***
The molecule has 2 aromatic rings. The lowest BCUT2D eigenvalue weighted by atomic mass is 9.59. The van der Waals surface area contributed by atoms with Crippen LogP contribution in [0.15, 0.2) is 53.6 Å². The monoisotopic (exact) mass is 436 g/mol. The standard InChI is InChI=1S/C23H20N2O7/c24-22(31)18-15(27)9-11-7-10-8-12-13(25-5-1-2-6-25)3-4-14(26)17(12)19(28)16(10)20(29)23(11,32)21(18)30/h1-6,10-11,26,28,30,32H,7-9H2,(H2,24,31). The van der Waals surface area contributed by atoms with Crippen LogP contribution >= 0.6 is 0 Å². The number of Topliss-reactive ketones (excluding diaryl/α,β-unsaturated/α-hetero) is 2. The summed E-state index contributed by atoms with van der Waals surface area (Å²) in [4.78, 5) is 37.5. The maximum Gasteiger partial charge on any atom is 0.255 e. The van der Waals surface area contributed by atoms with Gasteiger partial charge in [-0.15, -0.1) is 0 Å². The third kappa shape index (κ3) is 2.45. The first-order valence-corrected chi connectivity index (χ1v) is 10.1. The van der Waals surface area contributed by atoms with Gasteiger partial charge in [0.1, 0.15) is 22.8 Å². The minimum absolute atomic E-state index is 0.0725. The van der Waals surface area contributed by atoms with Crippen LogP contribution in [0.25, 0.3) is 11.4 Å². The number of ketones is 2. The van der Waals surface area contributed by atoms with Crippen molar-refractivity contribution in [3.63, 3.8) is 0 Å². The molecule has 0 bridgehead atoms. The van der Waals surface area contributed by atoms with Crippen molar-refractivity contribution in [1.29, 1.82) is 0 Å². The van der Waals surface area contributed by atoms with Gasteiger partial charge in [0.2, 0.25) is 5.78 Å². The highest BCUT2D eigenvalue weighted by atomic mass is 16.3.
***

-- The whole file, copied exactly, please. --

The molecule has 2 aromatic rings. The lowest BCUT2D eigenvalue weighted by atomic mass is 9.59. The van der Waals surface area contributed by atoms with Crippen LogP contribution in [0.15, 0.2) is 53.6 Å². The monoisotopic (exact) mass is 436 g/mol. The standard InChI is InChI=1S/C23H20N2O7/c24-22(31)18-15(27)9-11-7-10-8-12-13(25-5-1-2-6-25)3-4-14(26)17(12)19(28)16(10)20(29)23(11,32)21(18)30/h1-6,10-11,26,28,30,32H,7-9H2,(H2,24,31). The van der Waals surface area contributed by atoms with Crippen LogP contribution >= 0.6 is 0 Å². The number of Topliss-reactive ketones (excluding diaryl/α,β-unsaturated/α-hetero) is 2. The summed E-state index contributed by atoms with van der Waals surface area (Å²) in [4.78, 5) is 37.5. The maximum Gasteiger partial charge on any atom is 0.255 e. The van der Waals surface area contributed by atoms with Gasteiger partial charge in [-0.15, -0.1) is 0 Å². The third kappa shape index (κ3) is 2.45. The first-order valence-corrected chi connectivity index (χ1v) is 10.1. The van der Waals surface area contributed by atoms with Gasteiger partial charge in [0.1, 0.15) is 22.8 Å². The minimum absolute atomic E-state index is 0.0725. The van der Waals surface area contributed by atoms with Crippen LogP contribution in [0.25, 0.3) is 11.4 Å². The number of ketones is 2. The van der Waals surface area contributed by atoms with Crippen molar-refractivity contribution in [3.63, 3.8) is 0 Å². The molecule has 0 bridgehead atoms. The van der Waals surface area contributed by atoms with Crippen molar-refractivity contribution in [1.29, 1.82) is 0 Å². The van der Waals surface area contributed by atoms with Gasteiger partial charge in [0.2, 0.25) is 5.78 Å². The highest BCUT2D eigenvalue weighted by atomic mass is 16.3.